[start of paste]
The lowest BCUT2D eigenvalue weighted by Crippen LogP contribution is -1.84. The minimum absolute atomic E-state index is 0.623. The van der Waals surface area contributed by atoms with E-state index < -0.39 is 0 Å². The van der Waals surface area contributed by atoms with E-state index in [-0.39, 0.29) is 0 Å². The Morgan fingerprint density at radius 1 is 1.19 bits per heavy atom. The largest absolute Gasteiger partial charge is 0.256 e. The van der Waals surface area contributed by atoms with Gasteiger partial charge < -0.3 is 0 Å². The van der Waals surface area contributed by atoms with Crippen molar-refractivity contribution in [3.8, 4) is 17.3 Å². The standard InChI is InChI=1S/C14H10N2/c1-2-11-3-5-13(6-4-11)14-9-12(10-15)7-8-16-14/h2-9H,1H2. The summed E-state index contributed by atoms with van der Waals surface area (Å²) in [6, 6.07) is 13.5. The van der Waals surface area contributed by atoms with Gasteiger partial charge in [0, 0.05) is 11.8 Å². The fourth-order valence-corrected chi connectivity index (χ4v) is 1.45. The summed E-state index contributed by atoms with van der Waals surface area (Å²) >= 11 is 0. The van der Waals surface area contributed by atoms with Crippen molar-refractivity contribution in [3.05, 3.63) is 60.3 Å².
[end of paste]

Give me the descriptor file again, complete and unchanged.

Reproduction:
The lowest BCUT2D eigenvalue weighted by Crippen LogP contribution is -1.84. The minimum absolute atomic E-state index is 0.623. The van der Waals surface area contributed by atoms with E-state index < -0.39 is 0 Å². The van der Waals surface area contributed by atoms with E-state index in [-0.39, 0.29) is 0 Å². The Morgan fingerprint density at radius 1 is 1.19 bits per heavy atom. The largest absolute Gasteiger partial charge is 0.256 e. The van der Waals surface area contributed by atoms with Gasteiger partial charge < -0.3 is 0 Å². The van der Waals surface area contributed by atoms with Crippen molar-refractivity contribution in [3.8, 4) is 17.3 Å². The standard InChI is InChI=1S/C14H10N2/c1-2-11-3-5-13(6-4-11)14-9-12(10-15)7-8-16-14/h2-9H,1H2. The summed E-state index contributed by atoms with van der Waals surface area (Å²) in [6, 6.07) is 13.5. The van der Waals surface area contributed by atoms with Gasteiger partial charge in [0, 0.05) is 11.8 Å². The fourth-order valence-corrected chi connectivity index (χ4v) is 1.45. The summed E-state index contributed by atoms with van der Waals surface area (Å²) >= 11 is 0. The van der Waals surface area contributed by atoms with Crippen molar-refractivity contribution in [3.05, 3.63) is 60.3 Å².